Cheat Sheet: Six Things We Learned about Lin-Manuel Miranda & Hamilton Today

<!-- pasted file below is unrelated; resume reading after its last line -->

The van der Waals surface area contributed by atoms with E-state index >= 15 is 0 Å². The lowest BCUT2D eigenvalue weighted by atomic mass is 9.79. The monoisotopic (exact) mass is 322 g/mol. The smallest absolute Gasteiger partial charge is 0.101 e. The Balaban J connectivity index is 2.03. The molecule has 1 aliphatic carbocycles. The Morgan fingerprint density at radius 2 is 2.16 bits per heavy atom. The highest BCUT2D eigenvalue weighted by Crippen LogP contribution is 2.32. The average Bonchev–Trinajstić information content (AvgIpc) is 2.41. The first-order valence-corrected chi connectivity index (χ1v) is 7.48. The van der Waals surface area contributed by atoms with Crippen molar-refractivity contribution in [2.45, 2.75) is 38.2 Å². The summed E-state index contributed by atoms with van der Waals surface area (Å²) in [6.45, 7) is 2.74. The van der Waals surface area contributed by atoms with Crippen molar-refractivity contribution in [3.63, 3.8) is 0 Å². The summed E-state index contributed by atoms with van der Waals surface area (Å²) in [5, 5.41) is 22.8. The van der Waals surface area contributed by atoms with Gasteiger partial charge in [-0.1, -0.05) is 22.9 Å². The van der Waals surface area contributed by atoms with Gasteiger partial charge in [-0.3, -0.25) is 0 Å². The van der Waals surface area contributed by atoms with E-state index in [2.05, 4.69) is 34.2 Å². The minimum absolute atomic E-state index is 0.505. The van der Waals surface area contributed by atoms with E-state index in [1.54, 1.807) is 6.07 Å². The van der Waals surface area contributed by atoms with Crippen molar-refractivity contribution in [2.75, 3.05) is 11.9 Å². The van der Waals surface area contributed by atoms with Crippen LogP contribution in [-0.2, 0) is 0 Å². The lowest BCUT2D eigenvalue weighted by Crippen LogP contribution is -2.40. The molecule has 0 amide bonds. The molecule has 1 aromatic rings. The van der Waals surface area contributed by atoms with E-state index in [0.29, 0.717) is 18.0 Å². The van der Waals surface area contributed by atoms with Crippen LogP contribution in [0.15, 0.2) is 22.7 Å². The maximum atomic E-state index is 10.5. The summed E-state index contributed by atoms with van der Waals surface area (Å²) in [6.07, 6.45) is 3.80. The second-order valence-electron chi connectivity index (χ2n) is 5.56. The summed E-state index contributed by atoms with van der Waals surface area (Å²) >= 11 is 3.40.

first_imgThe New Yorker just published 8,000 words about In the Heights Tony winner Lin-Manuel Miranda, who is currently the talk of the town for his new history-soaked musical Hamilton, now in previews at the Public Theater. Until you have time to plow through the story yourself, we offer six interesting things we learned about the Broadway favorite:1. He First Met Hamilton Poolside in MexicoMiranda bought the inspiration for Hamilton, Ron Chernow’s biography Alexander Hamilton, on impulse while vacationing with now-wife Vanessa Nadal. The fascinating story of the founding father of the U.S. immediately reminded him of his dad Luis Miranda…and Tupac Shakur.2. He Showed Barack Everything He HadMiranda famously performed “The Hamilton Mixtape” for President Barack Obama (see below) on May 12, 2009. Although he said it was part of a larger “concept album” he was working on, it was the only song that he’d actually written at the time. The song now opens Hamilton and is performed by Leslie Odom Jr. as Vice President Aaron Burr. Related Shows Star Files Hamilton (Off-Broadway) View Commentscenter_img Show Closed This production ended its run on May 3, 2015 3. He Helped Get Eliot Spitzer ElectedWhile on summer breaks from high school, Miranda worked for MirRam Group, his dad’s political consulting company, writing jingles for TV commercials for politicians. One of his subjects was none other than Eliot Spitzer during his successful 2006 campaign for New York Governor. Interestingly, Hamilton found himself embroiled in a sex scandal that tarnished his political career, just like Spitzer’s love of hookers.4. He’s Aiming for Fantine-Sized TearsOne of his musical inspirations for Hamilton is another historical rouser, Les Miserables. “I really got my Les Miz on in this score, like being really smart about where to reintroduce a theme,” he says. “In terms of how to access your tear ducts, nothing does it better than that show.”5. He Relates to the PhantomAs a kid, Miranda first saw Les Miz with his parents and admits to sleeping through much of it. But when he saw The Phantom of the Opera, he took notice: “I was, like, ‘Oh, shit!’ Because it’s about an ugly songwriter who wants to impose his will on the world. I related to that.” (Phantom composer Andrew Lloyd Webber tweeted his love of Hamilton earlier today, leaving Miranda speechless on Facebook: “I um. Um.”).6. He Went the Cocky RouteWhile writing Hamilton, Miranda couldn’t decide if he’d play the titular hero or Aaron Burr, the rival who ultimately [19th century spoiler!] kills him in a New Jersey duel, saying he relates to both men equally. But as Hamilton, he says, “I get to be cockier than I really am; I get to be smarter than I really am; I get to be more impulsive than I really am. It’s taking the reins off your id for two and a half hours.”Read the entire New Yorker feature by Rebecca Mead here. Lin-Manuel Mirandalast_img read more